EU launches investigation into Alphabet, Apple and Meta for suspected violation of the Digital Markets Act | EUROtoday

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The European Commission has launched a non-compliance investigation in opposition to Alphabet, Apple and Meta beneath the Digital Markets Act (DMA). As acknowledged in a observe and as introduced by the EU Competition Commissioner Margrethe Vestager, the Commission has launched an investigation in opposition to the three American giants and, specifically, into potential non-compliance of Google Play and Google Search, of the App Store and Safari's search display, and the “payment and consent model” of Meta, which controls Facebook.

The Commission suspects that the measures carried out will not be in a position to assure efficient achievement of the obligations imposed by the DMA. Additionally, the Commission launched investigations into Apple's new pricing construction for various app shops and Amazon's rating practices on its market. Finally, the Commission ordered firms to retain sure paperwork to watch the efficient implementation and compliance with their obligations.

«We categorical concern and proceed to watch the state of affairs intently. In normal, we wish the DMA to be utilized exactly and ensure that no firm tries to avoid the foundations”, said Vestager, underlining that the Commission “all the time works with all events concerned to confirm whether or not there are irregularities”.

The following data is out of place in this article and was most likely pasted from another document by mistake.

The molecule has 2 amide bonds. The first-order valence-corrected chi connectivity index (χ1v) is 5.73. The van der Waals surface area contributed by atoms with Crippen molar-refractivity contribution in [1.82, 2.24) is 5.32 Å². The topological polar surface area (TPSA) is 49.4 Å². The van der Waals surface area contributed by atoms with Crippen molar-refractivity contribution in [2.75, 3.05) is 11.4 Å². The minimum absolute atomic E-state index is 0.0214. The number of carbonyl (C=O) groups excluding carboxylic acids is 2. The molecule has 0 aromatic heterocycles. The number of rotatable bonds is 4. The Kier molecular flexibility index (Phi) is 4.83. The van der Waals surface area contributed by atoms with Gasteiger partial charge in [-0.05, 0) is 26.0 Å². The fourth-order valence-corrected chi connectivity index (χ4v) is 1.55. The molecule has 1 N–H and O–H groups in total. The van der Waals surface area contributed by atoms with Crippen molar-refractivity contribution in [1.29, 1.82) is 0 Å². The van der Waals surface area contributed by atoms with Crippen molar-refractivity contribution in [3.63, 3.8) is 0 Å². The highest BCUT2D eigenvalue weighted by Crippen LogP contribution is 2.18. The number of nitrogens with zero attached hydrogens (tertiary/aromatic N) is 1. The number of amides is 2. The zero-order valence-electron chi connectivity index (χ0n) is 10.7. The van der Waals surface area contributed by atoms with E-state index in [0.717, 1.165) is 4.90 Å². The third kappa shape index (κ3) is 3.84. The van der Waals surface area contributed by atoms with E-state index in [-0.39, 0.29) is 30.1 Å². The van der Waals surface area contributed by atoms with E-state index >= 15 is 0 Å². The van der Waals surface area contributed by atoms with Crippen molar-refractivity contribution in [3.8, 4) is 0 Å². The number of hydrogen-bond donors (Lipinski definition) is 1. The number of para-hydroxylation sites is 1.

Investigation to be completed in 12 months, risk of heavy fines

The commissioner explained that, at the moment, the investigation has been launched against some companies, but “it doesn’t imply that different teams will not be concerned if essential points emerge”. The investigation, Vestager said, “should be concluded within 12 months.” In the event of a violation, the Commission can impose fines of up to 10% of the company's total turnover globally, which can increase to 20% in the event of a repeat violation.

More specifically, the Commission has initiated proceedings to assess whether the measures implemented by Alphabet and Apple in relation to their obligations on app stores violate the DMA: Article 5 of the law requires gatekeepers to allow app developers to “direct ” (steer) shoppers in direction of presents exterior of app shops, at no cost. The Commission additionally needs to establish whether or not Alphabet's show of Google search outcomes might result in self-referentiality in relation to Google's vertical search providers (for instance, Google Shopping, Google Flights and Google Hotels) in comparison with related providers of opponents.